SALT LAKE CITY — The Utah Domestic Violence Coalition says they frequently hear from women who worry they’re being stalked by an ex-partner. And what’s become a growing concern is the widespread use of technology — “stalkerware” — to do the dirty work.
Because of apps and websites, stalkers can ditch old-school binoculars and the 24-hour tail, and secretly track someone’s every move through a smartphone.
The coalition advises people who suspect they are being stalked to immediately contact their confidential domestic violence prevention hotline at 1-800-897-LINK, where they can enlist the help of police officers to inspect phones for stalkerware.
Eva Galperin, director of cybersecurity for Electronic Frontier Foundation, told KSL NewsRadio’s Dave & Dujanovic Show the practice is becoming widespread.
“It is absolutely common,” she said. For example, she said the Android store features at least eight different stalkerware apps. “They had been downloaded 140,000 times.”
How stalkerware tracks you
In addition to apps, says Galperin, an online search makes it simple to access and secretly set up stalkerware.
You can simply google ‘how do I spy on my spouse’ and a bunch of websites show up. They say, ‘download, in the case of Android, this file, upload it onto the phone that you want to spy on. Then send us money and we will grant you access to a portal that will allow you to see what is happening on that phone.’
Once the stalkerware is on your phone, Galperin says, it can track every move you make, without your knowledge.
“Things like real-time location data, your pictures, your login, your two-factor authentication tokens, your emails, your text messages, including your end-to-end encrypted messages, your phone calls, everything,” she said. “Everything which is on your phone.”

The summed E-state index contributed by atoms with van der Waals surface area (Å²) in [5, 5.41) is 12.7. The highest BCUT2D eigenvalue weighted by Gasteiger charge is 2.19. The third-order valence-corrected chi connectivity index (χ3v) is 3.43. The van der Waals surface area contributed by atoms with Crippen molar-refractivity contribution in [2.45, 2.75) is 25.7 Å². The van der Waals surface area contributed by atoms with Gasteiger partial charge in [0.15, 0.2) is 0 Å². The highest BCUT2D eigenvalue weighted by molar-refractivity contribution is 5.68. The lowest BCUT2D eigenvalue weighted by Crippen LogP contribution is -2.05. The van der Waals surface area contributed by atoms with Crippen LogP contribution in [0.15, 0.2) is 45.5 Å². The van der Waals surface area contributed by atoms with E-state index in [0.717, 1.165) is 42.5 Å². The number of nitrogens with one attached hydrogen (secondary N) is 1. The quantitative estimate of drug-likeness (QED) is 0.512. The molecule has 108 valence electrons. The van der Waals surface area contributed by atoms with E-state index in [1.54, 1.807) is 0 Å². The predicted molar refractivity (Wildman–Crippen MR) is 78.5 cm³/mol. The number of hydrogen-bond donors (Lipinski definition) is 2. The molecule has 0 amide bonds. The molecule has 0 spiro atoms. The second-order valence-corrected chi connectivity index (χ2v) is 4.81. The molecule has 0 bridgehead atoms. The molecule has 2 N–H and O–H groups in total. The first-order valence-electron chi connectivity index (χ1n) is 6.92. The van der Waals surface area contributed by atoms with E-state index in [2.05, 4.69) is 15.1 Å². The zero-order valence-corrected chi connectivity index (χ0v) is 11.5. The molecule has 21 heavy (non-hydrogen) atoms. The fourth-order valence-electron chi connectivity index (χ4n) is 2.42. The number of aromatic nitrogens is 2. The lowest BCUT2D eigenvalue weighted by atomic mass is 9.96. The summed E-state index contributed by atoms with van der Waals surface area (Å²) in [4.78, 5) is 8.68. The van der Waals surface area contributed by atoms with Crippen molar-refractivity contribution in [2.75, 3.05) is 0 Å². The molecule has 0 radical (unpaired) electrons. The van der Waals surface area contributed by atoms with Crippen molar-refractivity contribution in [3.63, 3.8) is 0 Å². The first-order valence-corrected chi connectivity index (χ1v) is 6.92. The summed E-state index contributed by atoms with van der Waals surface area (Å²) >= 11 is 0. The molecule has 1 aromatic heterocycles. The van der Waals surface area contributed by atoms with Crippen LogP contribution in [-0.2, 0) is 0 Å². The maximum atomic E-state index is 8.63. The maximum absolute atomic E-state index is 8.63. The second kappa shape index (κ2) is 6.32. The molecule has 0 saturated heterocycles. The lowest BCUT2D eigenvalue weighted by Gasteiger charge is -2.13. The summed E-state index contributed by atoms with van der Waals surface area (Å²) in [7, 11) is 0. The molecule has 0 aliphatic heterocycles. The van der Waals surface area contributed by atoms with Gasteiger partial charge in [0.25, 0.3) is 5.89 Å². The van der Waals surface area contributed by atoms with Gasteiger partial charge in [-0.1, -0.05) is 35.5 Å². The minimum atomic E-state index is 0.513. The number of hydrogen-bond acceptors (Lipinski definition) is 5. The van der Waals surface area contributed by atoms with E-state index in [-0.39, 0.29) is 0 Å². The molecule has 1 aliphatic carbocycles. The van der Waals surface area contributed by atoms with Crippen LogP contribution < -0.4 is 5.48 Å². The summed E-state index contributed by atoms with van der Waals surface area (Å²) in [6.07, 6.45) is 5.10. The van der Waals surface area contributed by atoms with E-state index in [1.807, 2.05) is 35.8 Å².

Are you being tracked?
Former FBI Special Agent Aaron Sherman, who investigated cybercrimes, says if you notice an inexplicable surge in your data use, or a battery that won’t keep a charge, your phone may be infected with stalkerware.
Bottom line: it drains batteries and uses a lot of data.
Because it can lurk on your phone in what he calls “stealth mode,” he told Dave & Dujanovic, “rely on your gut feeling.”
If you feel someone is watching you, Sherman says you should ask for help from an expert right away.
“This is a massive problem, not only for people in general but for victims of domestic abuse,” he said.
He warns stalkers also track their ex-partners through shared passwords.
He says in some cases, stalkers can access iCloud accounts. Then when “your phone backs up information to your iCloud account, it copies that information to your iCloud account so you can see that as well.”
His advice: if you’re going through a break-up, change your passwords and set up multi-factor authentication on your accounts for extra security.
The Utah Domestic Violence Coalition operates a confidential statewide, 24-hour domestic abuse hotline at 1-800-897-LINK (5465). Resources are also available online: udvc.org.
Help for people in abusive relationships can be found by contacting:
- Utah Domestic Violence Coalition: Utah’s confidential statewide, 24-hour domestic violence hotline at 1-800-897-LINK (5465)
- YWCA Women in Jeopardy program: 801-537-8600
- Utah’s statewide child abuse and neglect hotline: 1-855-323-DCFS (3237)
- National Domestic Violence Hotline: 1-800-799-7233
Today’s Top Stories
- Fire destroys multiple homes in Ogden
- Live Mic: lessons of 1968’s RFK Appalachia visit still echo today
- Bill Nye sets the world on fire — to make a point about climate change
- U., Hatch team up for center to promote political civility
- Travels with President Nelson: Touching the hearts of Church members around the world
- Plan to retrieve Titanic radio spurs debate on human remains
- Boxer Rocky Lockridge, “Best Cry Ever” meme man, has died at the age of 60
- Attack ads: a presidential history on TV
- A seemingly healthy woman’s sudden death is now the first known US coronavirus-related…
- Southwest Behavioral Health Center